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In Re Joshua Daniel Mills

September 9, 2011

IN RE JOSHUA DANIEL MILLS, ON HABEAS CORPUS.


(Super. Ct. No. WHC973)

The opinion of the court was delivered by: Raye , P. J.

In re Mills

CA3

NOT TO BE PUBLISHED

California Rules of Court, rule 8.1115(a), prohibits courts and parties from citing or relying on opinions not certified for publication or ordered published, except as specified by rule 8.1115(b). This opinion has not been certified for publication or ordered published for purposes of rule 8.1115.

The Attorney General appeals from a superior court order granting a petition for writ of habeas corpus filed by Joshua Daniel Mills. (Pen. Code, § 1506.)*fn1 The superior court granted the petition after determining that Mills's 2002 convictions for criminal threats and exhibiting a deadly weapon in Placer Superior Court case No. 62-026161 were the product of an involuntary guilty plea. We reverse.

BACKGROUND

On August 2, 2002, Mills entered a negotiated plea of no contest pursuant to People v. West (1970) 3 Cal.3d 595 (West) to criminal threats (§ 422) and exhibiting a deadly weapon (§ 417, subd. (a)(1)) in case No. 62-026161. He also pled no contest to a felony and two misdemeanor counts in an unrelated case, and admitted violating probation in two other cases. Under the terms of the plea, Mills would get no state prison sentence and would be referred "with mental health terms and conditions, if appropriate, and the understanding that the sentencing will be set in the mental health court." The pro tem. judge did not take a factual basis for the plea and did not inform Mills of the possible sentences for his offense.

Mills appeared before the mental health court on September 9, 2002. Mills's defense counsel informed the court that no mental health assessment had been given. The court continued the case until Mills was assessed.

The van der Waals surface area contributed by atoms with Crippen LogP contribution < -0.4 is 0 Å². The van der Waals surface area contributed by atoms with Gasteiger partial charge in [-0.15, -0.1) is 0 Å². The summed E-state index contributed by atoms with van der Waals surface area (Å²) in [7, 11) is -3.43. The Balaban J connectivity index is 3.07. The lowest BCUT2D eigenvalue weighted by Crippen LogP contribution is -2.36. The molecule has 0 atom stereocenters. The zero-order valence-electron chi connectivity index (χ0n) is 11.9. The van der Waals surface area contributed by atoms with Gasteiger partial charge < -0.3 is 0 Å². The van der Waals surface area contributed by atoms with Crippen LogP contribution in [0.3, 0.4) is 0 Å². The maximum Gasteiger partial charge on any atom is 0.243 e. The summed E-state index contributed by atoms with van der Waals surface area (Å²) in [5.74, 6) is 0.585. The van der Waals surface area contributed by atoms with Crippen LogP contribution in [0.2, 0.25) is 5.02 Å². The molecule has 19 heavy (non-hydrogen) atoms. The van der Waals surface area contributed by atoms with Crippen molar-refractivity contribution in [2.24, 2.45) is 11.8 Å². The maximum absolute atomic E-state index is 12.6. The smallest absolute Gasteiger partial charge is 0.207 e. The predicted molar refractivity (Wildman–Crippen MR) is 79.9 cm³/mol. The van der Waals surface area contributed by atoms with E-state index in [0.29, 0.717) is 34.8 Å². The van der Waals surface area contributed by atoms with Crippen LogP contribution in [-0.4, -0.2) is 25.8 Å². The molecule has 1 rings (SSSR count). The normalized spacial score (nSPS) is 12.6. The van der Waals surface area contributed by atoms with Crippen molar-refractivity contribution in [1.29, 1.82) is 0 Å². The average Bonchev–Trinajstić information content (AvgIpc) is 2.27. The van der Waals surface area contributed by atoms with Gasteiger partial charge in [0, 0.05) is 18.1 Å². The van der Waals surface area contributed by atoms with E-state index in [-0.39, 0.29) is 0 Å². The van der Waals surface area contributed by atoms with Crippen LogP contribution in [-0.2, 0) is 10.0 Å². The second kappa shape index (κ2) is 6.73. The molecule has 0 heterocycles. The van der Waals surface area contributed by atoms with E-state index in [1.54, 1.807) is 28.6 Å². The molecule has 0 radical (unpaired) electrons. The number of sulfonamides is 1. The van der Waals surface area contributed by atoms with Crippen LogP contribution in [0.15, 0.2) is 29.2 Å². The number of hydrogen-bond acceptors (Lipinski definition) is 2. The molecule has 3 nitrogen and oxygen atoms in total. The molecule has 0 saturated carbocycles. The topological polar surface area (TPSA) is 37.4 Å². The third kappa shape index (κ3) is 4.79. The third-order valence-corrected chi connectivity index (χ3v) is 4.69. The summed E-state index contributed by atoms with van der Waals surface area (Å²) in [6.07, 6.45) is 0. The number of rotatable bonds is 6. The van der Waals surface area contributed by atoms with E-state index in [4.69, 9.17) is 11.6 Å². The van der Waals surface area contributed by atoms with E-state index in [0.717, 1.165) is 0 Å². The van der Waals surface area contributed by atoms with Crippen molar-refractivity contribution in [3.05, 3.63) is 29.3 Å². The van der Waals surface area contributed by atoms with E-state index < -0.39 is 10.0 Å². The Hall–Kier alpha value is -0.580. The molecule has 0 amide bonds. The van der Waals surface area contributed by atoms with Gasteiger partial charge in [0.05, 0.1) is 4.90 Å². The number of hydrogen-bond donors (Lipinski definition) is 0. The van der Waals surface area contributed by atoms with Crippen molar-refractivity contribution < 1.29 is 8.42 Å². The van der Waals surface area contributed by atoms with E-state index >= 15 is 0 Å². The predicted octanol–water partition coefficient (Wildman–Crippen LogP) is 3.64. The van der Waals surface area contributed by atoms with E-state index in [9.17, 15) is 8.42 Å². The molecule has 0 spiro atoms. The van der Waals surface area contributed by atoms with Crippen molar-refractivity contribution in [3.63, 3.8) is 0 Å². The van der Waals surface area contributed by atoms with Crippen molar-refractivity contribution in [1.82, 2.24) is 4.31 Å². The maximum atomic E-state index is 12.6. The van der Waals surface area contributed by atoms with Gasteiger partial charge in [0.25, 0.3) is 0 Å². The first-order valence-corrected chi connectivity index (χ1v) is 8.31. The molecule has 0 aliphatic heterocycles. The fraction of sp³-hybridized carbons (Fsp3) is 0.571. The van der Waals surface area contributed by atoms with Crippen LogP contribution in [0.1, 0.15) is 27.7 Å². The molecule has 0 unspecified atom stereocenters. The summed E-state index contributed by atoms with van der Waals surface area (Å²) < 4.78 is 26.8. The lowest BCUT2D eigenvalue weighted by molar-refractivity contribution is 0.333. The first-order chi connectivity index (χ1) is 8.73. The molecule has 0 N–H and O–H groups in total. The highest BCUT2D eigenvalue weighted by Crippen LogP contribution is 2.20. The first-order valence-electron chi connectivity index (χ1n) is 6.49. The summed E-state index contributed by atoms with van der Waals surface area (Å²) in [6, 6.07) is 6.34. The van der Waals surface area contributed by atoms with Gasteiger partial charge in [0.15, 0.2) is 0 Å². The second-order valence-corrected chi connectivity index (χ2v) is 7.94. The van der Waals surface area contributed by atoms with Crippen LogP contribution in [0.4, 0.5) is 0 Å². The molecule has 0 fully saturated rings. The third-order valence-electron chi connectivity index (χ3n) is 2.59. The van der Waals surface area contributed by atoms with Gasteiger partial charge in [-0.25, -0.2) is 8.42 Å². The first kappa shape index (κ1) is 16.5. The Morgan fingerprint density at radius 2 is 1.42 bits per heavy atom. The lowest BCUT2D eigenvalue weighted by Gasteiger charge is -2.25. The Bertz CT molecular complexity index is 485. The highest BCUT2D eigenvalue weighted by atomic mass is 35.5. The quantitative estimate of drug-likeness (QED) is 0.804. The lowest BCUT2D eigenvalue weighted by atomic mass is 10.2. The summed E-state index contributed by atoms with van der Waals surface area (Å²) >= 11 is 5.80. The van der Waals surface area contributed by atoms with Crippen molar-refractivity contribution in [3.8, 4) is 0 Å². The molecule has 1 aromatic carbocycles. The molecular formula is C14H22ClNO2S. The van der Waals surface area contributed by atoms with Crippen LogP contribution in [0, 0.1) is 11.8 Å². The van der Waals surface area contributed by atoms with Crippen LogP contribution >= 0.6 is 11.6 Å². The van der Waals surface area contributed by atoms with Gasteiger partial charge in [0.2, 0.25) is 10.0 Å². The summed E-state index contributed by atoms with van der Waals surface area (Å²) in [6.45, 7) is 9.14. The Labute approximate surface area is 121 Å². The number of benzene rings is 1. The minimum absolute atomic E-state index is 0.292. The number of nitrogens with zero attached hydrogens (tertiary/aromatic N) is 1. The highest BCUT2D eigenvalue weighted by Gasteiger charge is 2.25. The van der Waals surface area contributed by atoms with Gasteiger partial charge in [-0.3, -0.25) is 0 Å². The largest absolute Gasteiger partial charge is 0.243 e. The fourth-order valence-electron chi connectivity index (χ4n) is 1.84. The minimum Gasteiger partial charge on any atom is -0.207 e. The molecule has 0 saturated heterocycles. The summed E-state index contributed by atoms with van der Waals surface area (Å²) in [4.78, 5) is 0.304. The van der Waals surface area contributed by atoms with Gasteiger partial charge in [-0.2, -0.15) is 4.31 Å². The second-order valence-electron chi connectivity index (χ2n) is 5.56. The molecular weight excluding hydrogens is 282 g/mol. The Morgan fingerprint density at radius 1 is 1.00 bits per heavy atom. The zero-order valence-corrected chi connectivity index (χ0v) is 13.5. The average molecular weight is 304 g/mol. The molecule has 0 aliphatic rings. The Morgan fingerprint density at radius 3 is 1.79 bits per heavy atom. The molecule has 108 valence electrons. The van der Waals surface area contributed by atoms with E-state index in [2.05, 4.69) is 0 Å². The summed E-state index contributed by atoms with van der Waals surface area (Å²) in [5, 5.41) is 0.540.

A probation report was prepared for sentencing. According to the report, on November 22, 2001, Mills's mother told a Lincoln Police officer that Mills got angry with his wife for leaving the residence without him; when she returned, Mills pushed her into a door. After being asked to leave, Mills used a kitchen knife to cut the telephone line and puncture a tire on his mother's vehicle. Brandishing the knife, Mills said his wife was the cause of his going to prison, and he was going to kill her and everyone else.

Mills discussed the incident after reviewing the police report. He claimed to have been using methamphetamine for the two months before the incident. Mills and his wife used methamphetamine in front of their five-year-old son, and Mills realized they would lose him if they kept using drugs. Mills got angry with his wife on the day of the incident when he found out she was using methamphetamine again. He admitted arguing with her and slashing the tire, but Mills did not remember brandishing the knife or pushing his wife.

Mills was sentenced in mental health court on September 16, 2002. The mental health court suspended imposition of sentence and placed Mills on probation, but without any mental health terms. The mental health assessment was not mentioned at sentencing.

On November 3, 2004, Mills admitted violating probation. He was sentenced to a three-year term for a felony offense in another case, and a consecutive eight-month term for the criminal threats count.

On January 22, 2008, Mills pled no contest in Placer Superior Court case No. 62-060665 to assault by means of force likely to produce great bodily injury (§ 245, subd. (a)(1)), dissuading a witness (§ 136.1, subd. (c)(1)), and solicitation of assault by means of force likely to produce great bodily injury (§ 653f, subd. (a)) and admitted his 2002 conviction for criminal threats as a prior serious felony and strike conviction. He was sentenced to 20 years four months in state prison. Mills did not appeal.

On September 29, 2008, Mills was charged in Placer Superior Court case No. 62-84322 with assault on a custodial officer (§ 241.1) and resisting an officer (§ 69), along with two strike allegations. Mills filed a petition for a writ of habeas corpus on March 9, 2010, asserting his 2008 convictions were the product of an involuntary plea because he suffered from hallucinations at the time. Placer County Superior Court Judge Mark Curry denied the petition on the grounds that Mills did not allege sufficient ...


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